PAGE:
Research in Action: Studies reveal impacts of police surveillance technology

As a researcher studying the use and impacts of police body-worn cameras, Dr. Alana Saulnier is often asked if she’s for or against surveillance technology.

“I always say that I don’t know, and that it’s dependent on the situation and the stakeholder perspective you adopt,” says Saulnier, a criminology professor at Lakehead University’s Orillia campus. “As a researcher, I’m not going in with a bias – I’m there to see what the data can tell us.”

And as Saulnier is proving, the data has a lot to say.

Largely driven by the public push for surveillance technology in the US, body-worn cameras (BWCs) are being piloted and adopted by a growing number of police services across Canada, including Thunder Bay and Toronto. But without rigorous study of the benefit, there are unanswered questions about the cost, additional workload, and best practices for use.

Saulnier’s partnership with the Durham Regional Police Service is in fact the first major external evaluation of the impact of this surveillance technology on policing in Canada. Drawing on dozens of in-depth interviews, more than 300 public surveys, and information from over 30,000 calls for police service, she’s built a rich pool of data to explore.

“It’s a sensitive issue, but the officers were all very open and receptive to the research,” says Saulnier. “Our partnership meant we could really examine if there is evidence to support the intended reasons for using this tech.”

For example, her data showed there does not tend to be a difference in daily workload between officers using or not using a BWC; the exception being BWCs increasing the time taken to resolve traffic calls by roughly six minutes. And when camera footage was flagged and tracked as evidence for prosecutors, it provided significantly more pro-prosecution court resolutions – a procedural insight that could translate to real time and cost savings in the justice system.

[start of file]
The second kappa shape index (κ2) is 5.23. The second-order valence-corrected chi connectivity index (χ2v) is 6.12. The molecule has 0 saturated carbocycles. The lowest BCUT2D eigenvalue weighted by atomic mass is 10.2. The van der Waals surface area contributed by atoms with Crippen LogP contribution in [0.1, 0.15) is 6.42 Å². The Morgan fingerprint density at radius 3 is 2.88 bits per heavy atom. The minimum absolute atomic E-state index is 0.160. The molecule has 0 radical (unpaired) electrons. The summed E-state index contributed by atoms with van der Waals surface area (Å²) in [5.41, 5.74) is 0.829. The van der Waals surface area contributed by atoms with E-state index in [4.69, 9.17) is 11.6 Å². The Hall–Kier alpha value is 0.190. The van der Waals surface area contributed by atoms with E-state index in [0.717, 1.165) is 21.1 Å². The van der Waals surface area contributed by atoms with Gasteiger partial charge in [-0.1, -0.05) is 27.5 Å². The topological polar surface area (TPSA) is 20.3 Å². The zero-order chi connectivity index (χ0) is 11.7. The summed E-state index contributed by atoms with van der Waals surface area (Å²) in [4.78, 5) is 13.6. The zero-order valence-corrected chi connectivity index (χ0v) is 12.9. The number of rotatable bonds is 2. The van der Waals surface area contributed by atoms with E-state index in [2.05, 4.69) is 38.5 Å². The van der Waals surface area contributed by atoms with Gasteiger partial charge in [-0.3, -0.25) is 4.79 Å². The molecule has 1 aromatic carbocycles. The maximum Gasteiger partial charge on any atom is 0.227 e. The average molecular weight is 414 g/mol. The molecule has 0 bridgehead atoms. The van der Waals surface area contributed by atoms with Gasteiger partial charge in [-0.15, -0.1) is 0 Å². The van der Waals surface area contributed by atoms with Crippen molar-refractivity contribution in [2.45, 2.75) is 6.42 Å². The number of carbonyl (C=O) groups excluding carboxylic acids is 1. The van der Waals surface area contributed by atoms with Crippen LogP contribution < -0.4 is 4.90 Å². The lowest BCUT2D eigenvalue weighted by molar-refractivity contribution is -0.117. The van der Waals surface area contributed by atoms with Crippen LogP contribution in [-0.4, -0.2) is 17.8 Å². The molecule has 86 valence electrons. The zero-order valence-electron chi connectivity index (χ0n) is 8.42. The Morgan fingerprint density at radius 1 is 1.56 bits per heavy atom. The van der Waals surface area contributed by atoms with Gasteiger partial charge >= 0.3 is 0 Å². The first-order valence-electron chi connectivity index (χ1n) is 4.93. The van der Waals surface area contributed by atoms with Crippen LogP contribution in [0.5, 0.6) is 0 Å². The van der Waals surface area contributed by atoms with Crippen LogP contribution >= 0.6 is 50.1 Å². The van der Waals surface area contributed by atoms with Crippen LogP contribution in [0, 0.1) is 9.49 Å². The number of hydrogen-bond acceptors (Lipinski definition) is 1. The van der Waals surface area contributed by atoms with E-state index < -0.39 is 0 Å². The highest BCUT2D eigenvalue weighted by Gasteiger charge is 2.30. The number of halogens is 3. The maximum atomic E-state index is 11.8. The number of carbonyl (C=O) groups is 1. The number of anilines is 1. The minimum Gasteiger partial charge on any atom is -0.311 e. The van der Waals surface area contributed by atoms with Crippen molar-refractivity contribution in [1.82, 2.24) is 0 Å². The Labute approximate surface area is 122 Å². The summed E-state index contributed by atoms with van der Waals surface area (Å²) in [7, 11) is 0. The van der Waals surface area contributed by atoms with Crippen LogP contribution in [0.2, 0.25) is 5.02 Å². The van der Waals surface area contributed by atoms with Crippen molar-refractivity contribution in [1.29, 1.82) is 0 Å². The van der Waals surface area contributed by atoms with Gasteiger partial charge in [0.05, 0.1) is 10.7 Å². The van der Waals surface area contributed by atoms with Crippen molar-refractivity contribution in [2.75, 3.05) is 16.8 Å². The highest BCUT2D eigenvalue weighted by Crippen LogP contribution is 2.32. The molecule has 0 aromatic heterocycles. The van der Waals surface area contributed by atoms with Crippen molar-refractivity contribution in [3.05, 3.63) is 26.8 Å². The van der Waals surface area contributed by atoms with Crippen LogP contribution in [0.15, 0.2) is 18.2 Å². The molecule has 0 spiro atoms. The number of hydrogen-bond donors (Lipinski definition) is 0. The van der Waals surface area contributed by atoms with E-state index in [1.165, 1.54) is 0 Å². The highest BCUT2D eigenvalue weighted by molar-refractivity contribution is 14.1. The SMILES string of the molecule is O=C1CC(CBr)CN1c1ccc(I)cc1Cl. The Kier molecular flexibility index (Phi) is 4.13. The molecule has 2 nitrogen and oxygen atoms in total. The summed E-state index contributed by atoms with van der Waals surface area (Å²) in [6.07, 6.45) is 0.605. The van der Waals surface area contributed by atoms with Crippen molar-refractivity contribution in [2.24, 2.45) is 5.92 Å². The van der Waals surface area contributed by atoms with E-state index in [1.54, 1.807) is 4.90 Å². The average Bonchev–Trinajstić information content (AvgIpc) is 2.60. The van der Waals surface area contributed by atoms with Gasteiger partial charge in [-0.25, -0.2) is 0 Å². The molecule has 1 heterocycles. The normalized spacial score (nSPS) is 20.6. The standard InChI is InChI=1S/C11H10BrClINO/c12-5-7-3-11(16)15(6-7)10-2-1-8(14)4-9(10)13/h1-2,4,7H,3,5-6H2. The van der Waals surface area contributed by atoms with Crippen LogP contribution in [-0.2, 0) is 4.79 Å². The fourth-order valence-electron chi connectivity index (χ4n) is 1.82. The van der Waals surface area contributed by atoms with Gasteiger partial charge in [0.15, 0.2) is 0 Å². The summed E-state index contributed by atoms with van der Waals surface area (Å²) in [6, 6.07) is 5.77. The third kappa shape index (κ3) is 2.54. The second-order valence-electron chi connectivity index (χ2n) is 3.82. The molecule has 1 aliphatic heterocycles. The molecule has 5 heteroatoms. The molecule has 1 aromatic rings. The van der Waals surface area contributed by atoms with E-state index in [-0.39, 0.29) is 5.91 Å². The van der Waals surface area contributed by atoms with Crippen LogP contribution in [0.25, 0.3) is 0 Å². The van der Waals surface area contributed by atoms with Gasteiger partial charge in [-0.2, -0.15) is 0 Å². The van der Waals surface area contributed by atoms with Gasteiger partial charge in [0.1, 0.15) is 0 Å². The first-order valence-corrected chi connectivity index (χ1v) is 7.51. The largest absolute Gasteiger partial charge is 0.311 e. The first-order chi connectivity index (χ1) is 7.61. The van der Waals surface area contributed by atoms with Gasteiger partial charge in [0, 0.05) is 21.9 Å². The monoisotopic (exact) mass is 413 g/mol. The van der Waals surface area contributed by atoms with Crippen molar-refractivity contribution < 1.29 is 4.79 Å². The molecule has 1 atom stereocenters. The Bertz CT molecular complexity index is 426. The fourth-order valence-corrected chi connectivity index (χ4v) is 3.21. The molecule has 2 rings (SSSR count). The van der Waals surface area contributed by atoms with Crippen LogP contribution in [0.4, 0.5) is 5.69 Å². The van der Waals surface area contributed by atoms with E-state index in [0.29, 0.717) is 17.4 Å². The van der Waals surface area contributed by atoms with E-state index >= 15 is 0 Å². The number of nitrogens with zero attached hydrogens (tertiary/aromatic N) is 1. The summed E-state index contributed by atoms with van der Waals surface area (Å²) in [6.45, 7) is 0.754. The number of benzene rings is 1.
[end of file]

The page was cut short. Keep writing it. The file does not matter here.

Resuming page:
During a R.I.D.E. check stop project, Saulnier and her student research assistants also found that people described police encounters as more positive when the cameras were used. One explanation, suggests Saulnier, is that the technology may act as a symbolic gesture to community members that police are attentive to public concerns linked to the uptake of BWCs.

Her interviews with victims of domestic and sexual violence provided further valuable perspective on the use of BWCs, audio vs. video recording, and disclosure and consent of surveillance – information that can help better support vulnerable survivors.

“Police surveillance should always be for the public,” says Saulnier, who will submit her final 140-page report to the Durham Regional Police Services Board in March 2020. “How can we make evidence-based decisions about the use of technologies like BWCs, as well as evidence-based policies when the tech is adopted, that make policing and surveillance for people? These are the critical questions I ask in my classes and in my research.”

Dr. Alana Saulnier is the Criminology Program Coordinator and an Assistant Professor in the Department of Interdisciplinary Studies at Lakehead University, Orillia. Her research on body-worn cameras in partnership with the Durham Regional Police Service was funded by the Social Sciences and Humanities Research Council.

Dr. Alana Saulnier